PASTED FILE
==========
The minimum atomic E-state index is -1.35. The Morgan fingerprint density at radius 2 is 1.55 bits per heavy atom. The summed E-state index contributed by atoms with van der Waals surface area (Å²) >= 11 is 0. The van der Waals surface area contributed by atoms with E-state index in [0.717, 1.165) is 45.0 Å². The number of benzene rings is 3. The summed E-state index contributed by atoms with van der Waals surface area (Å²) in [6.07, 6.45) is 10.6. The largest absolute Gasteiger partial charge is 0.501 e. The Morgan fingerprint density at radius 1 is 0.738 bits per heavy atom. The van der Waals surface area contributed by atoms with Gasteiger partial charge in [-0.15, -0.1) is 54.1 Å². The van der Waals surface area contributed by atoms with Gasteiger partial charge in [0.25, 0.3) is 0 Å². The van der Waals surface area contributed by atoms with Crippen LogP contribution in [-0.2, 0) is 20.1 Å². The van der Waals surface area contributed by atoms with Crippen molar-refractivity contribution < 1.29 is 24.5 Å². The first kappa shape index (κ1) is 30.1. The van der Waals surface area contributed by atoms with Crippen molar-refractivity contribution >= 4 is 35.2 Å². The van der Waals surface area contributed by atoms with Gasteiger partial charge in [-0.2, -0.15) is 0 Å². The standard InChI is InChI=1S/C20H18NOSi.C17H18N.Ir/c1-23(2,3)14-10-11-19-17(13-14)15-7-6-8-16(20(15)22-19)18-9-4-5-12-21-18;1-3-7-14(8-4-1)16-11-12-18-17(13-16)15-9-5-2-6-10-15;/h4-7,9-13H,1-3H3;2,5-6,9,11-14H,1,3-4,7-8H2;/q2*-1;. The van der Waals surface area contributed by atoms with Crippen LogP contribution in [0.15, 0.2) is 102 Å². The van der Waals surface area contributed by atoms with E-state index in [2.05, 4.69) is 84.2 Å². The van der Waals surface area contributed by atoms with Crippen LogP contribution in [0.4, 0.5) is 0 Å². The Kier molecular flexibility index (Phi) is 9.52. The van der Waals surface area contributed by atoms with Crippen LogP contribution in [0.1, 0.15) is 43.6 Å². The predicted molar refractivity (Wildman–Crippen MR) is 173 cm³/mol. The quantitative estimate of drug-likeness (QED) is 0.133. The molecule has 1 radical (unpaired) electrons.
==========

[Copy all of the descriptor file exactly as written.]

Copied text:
The minimum atomic E-state index is -1.35. The Morgan fingerprint density at radius 2 is 1.55 bits per heavy atom. The summed E-state index contributed by atoms with van der Waals surface area (Å²) >= 11 is 0. The van der Waals surface area contributed by atoms with E-state index in [0.717, 1.165) is 45.0 Å². The number of benzene rings is 3. The summed E-state index contributed by atoms with van der Waals surface area (Å²) in [6.07, 6.45) is 10.6. The largest absolute Gasteiger partial charge is 0.501 e. The Morgan fingerprint density at radius 1 is 0.738 bits per heavy atom. The van der Waals surface area contributed by atoms with Gasteiger partial charge in [-0.15, -0.1) is 54.1 Å². The van der Waals surface area contributed by atoms with Gasteiger partial charge in [0.25, 0.3) is 0 Å². The van der Waals surface area contributed by atoms with Crippen LogP contribution in [-0.2, 0) is 20.1 Å². The van der Waals surface area contributed by atoms with Crippen molar-refractivity contribution < 1.29 is 24.5 Å². The first kappa shape index (κ1) is 30.1. The van der Waals surface area contributed by atoms with Crippen molar-refractivity contribution >= 4 is 35.2 Å². The van der Waals surface area contributed by atoms with Gasteiger partial charge in [-0.2, -0.15) is 0 Å². The standard InChI is InChI=1S/C20H18NOSi.C17H18N.Ir/c1-23(2,3)14-10-11-19-17(13-14)15-7-6-8-16(20(15)22-19)18-9-4-5-12-21-18;1-3-7-14(8-4-1)16-11-12-18-17(13-16)15-9-5-2-6-10-15;/h4-7,9-13H,1-3H3;2,5-6,9,11-14H,1,3-4,7-8H2;/q2*-1;. The van der Waals surface area contributed by atoms with Crippen LogP contribution in [0.15, 0.2) is 102 Å². The van der Waals surface area contributed by atoms with E-state index in [2.05, 4.69) is 84.2 Å². The van der Waals surface area contributed by atoms with Crippen LogP contribution in [0.4, 0.5) is 0 Å². The Kier molecular flexibility index (Phi) is 9.52. The van der Waals surface area contributed by atoms with Crippen LogP contribution in [0.1, 0.15) is 43.6 Å². The predicted molar refractivity (Wildman–Crippen MR) is 173 cm³/mol. The quantitative estimate of drug-likeness (QED) is 0.133. The molecule has 1 radical (unpaired) electrons.